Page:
CRITICISM #10: “Why Don’t You Slow Down?”
NEW RESPONSE: “Going Fast Is Normal for Me.”
CRITICISM #1: “Who Do You Think You Are?”
NEW RESPONSE: “A Humble Everyday Genius Called to Serve.”
“The most dangerous of our prejudices reign in ourselves against ourselves. To dissolve them is a creative act.” ~ Hugo von Hofsmannsthal
“Don’t pay any attention to the critics-don’t even ignore them.” ~ Samuel Goldwyn
It is easy to be swept away by some overwhelming feeling, so it’s helpful to remember that any stressful feeling is like a compassionate alarm clock that says, “You’re caught in the dream”
~ Byron Katie from Loving What Is
I like the way Byron put that. For me it’s another way of saying “This is a reason I sit, this is one reason I meditate”.
To wake up.
To wake up in a posture of compassion.
To remain mindful of what’s going on within me and therefore better equipped to be mindful of what’s going on around me.
Waking up means taking the necessary time to examine myself (especially the parts I don’t want to examine) Byron points to this when he calls them “stressful” and “overwhelming” feelings.
Waking up means taking the time to deepen compassion for yourself and towards the world around you.
Waking up means then letting go of all of that and just “Being”.
(it’s a developmental process – and so I sit – not as regularly as I’d like, but oh when I do – that compassionate nature which exists in all of us, begins to strengthen and deepen)
It’s important to point out that I am not a Buddhist – although many of my quotes are Zen in nature.
I am attracted to spiritual concepts – to be more specific – Spiritual Concepts that have a Grounding – Not just arbitrary new age-y, woo woo, positive thinking that throws around a bunch of Love and Fear quotes (although most of those ideas have scratched the surface of Truth – it’s just that there’s no depth there for me, and I’ve seen too many people spin out of control or transcend till they come crashing down to earth or act like zombies who deny anything or any feeling that is “unpleasant” )
Buddhism is more like a philosophy for me that requires a bit of action, a bit of discipline – while also touching on the concepts of psychotherapy and being one path up the mountain of spirit (carved solidly into the mountainside for sure footing)
It means sitting with something rather than letting the something move me into an unconscious action.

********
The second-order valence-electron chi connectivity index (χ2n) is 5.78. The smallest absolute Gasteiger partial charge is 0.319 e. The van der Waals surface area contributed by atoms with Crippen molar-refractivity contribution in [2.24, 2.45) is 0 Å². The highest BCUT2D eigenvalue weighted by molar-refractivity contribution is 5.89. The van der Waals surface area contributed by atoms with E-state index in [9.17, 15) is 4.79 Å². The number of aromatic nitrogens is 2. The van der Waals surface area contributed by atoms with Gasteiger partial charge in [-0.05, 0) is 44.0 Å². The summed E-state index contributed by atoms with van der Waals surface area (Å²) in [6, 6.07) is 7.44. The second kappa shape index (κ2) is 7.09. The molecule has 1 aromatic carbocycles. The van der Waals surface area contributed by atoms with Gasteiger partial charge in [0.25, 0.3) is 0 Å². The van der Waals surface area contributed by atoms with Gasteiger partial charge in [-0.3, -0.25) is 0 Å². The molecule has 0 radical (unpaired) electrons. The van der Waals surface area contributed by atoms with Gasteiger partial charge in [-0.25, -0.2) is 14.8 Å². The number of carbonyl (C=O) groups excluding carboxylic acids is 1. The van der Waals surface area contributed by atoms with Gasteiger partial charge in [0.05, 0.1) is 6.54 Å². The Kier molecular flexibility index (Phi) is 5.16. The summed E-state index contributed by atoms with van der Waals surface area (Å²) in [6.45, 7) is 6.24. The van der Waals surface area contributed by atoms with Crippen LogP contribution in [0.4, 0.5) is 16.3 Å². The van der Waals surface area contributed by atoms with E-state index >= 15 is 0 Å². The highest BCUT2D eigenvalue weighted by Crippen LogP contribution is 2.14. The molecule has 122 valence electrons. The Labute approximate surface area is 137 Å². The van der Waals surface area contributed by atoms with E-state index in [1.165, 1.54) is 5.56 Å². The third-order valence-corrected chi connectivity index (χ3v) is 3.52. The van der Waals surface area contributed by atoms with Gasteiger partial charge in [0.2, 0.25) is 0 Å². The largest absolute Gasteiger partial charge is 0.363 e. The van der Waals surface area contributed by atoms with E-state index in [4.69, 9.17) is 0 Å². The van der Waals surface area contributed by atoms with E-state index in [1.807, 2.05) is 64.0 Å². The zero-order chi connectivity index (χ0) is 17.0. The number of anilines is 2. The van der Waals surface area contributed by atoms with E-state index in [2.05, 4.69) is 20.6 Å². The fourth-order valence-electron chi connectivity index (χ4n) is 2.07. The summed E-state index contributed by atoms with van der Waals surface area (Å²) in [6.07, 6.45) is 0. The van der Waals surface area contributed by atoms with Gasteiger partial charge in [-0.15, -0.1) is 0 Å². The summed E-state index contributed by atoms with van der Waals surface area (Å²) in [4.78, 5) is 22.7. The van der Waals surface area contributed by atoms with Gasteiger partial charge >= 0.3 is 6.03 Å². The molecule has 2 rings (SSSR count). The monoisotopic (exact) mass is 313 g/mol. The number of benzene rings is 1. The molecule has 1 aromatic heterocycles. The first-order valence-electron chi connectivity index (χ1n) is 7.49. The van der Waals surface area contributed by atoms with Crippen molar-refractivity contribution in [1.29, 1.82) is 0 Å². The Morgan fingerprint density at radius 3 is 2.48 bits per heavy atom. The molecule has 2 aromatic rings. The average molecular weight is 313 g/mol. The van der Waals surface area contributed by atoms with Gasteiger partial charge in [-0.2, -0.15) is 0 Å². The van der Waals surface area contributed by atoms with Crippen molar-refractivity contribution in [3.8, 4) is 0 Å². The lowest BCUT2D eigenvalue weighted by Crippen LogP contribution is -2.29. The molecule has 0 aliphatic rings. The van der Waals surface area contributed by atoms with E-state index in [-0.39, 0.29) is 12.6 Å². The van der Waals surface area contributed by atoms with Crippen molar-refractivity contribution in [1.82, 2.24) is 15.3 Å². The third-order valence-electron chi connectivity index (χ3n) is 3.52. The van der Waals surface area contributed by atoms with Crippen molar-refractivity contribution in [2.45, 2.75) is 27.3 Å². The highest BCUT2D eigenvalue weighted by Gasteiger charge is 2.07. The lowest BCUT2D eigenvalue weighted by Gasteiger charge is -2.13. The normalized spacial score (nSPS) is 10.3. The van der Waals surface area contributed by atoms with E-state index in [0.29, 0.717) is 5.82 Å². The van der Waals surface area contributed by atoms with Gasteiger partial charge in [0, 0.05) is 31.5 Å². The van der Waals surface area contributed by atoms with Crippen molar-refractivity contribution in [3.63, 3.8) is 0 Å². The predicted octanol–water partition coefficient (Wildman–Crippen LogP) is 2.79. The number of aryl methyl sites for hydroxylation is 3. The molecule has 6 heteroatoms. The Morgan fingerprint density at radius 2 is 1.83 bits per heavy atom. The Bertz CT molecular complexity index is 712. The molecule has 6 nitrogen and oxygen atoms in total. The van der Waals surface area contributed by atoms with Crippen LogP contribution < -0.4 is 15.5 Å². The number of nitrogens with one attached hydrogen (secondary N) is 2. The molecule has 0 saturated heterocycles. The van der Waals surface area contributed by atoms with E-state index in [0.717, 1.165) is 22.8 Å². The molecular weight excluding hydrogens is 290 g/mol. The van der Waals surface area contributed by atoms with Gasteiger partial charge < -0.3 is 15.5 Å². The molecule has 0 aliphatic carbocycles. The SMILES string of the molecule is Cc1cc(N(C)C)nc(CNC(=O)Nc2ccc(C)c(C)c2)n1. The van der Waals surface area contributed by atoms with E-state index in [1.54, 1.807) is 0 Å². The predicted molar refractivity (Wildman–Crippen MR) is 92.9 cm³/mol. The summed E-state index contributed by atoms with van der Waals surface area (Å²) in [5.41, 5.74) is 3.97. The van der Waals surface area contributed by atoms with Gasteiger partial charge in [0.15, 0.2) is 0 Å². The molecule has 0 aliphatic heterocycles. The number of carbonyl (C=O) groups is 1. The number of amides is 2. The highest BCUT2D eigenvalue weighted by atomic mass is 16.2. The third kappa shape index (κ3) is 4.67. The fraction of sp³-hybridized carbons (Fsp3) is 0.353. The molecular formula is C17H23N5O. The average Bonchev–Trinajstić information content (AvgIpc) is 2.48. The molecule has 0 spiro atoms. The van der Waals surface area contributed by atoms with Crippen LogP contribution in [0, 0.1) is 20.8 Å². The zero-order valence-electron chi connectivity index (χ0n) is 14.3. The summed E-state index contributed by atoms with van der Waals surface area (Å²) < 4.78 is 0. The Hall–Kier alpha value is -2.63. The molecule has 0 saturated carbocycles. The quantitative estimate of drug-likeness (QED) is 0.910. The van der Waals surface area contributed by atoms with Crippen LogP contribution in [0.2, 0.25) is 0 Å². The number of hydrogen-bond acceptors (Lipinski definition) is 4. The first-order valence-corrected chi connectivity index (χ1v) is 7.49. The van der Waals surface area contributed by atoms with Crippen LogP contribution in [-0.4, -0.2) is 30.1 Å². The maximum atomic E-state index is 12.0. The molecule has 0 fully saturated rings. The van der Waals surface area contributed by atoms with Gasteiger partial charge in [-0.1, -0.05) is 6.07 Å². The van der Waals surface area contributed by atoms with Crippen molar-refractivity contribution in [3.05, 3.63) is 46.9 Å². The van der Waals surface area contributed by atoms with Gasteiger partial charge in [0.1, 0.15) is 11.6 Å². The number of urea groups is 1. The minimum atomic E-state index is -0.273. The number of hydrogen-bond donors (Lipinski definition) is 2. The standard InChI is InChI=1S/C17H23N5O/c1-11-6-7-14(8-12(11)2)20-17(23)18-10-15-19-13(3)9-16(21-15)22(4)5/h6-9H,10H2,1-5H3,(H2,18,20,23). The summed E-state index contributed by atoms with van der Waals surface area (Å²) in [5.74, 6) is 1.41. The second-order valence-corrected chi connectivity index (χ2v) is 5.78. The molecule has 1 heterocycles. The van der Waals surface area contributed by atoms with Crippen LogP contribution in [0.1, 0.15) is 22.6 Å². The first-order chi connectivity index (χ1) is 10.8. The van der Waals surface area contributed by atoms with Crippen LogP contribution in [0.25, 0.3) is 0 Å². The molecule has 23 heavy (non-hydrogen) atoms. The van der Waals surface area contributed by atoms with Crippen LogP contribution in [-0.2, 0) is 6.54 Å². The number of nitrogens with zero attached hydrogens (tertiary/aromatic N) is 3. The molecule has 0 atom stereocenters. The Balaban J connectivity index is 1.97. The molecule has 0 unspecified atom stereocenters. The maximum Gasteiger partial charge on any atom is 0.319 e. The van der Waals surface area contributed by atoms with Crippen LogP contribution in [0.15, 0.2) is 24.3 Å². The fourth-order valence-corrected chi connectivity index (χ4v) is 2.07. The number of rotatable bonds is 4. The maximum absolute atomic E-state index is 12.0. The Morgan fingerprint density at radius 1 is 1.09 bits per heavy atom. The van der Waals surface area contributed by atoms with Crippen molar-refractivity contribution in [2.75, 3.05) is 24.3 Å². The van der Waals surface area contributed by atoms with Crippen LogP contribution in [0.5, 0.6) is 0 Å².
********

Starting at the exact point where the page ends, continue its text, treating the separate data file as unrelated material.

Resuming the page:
It means, Waking Up and Getting My Ass out of Bed – so to speak.
It is why I am attracted to the Tao, the Writings of Ken Wilber, Sri Aurabindo, Joseph Campbell and even Hollywood films like Star Wars and the Matrix (with many writings and movies in-between).
Sometimes I wake up slowly and stretch.
Sometimes I wake up, jump outta bed and have a relieving piss
Sometimes I wake up and really examine my dream
And other times I am half asleep as I get up and go about my day – in need of becoming fully awake.
Give yourself a break.
That doesn’t mean to say that you should drive to the closest bar and have lots to drink or go to a movie. Just enjoy the day, your normal existence. Allow yourself to sit in your home or take a drive into the mountains. Park your car somewhere; just sit; just be.
It sounds very simplistic. But you begin to pick up on clouds,
sunshine, and weather;
your chatter with your grandmother and your grandfather, your own mother, your own father.
You begin to pick up on a lot of things.
Just let them pass like the chatter of a brook as it hits the rocks. We have to give ourselves some time to be.
–Chogyam Trungpa, Ocean of Dharma (Shambhala Publications)
In one his movies, the comedian W.C. Fields walks into a bank and up to the teller’s window. The teller asks, “Can you identify yourself?” Fields says, “Of course. Do you have a mirror?” When presented with one, Fields immediately states, “Yup, that’s me!”It’s meant as a joke, but it carries a ring of truth. Who among us can say they really know themselves, without illusions, beyond the face in the mirror, their name-rank-and-serial-number role in the world, their personas, defense mechanisms, and self-deceptions?
Do we distinguish between when we are being authentic and inauthentic?
Do we know what we really feel about things, what our true values and priorities are, what lies below the surface of consciousness, and what makes us tick?
- Lama Surya Das, from The Big Questions (Rodale)
Here’s to finding out who you really are in the quiet moments.
After a busy and fun holiday weekend, I am in need of some quiet moments – no tv, no internet, no phone, no family and no friends.
I think a walking meditation on the beach is called for tonight, before I even return home from work.
The sound of water & sand, wind, my heartbeat and my breath – Observing my thoughts arise and then watching them fall away, like the water receding and coming to shore again.
Stripped away and back to me.
About 20 minutes should do it – the rest of the night won’t be the same. The rest of my life won’t be the same.
Yeah, it’s time to prioritize.
With Hands Open and Receptive,
Milarepa: “When you run after your thoughts, you are like a dog chasing a stick: every time a stick is thrown, you run after it. Instead, be like a lion who, rather than chasing after the stick, turns to face the thrower. One only throws a stick at a lion once.”
It is humbling and satisfying to realize the thoughts that run through my head – often at speed of light (especially when I turn inward) are not that important.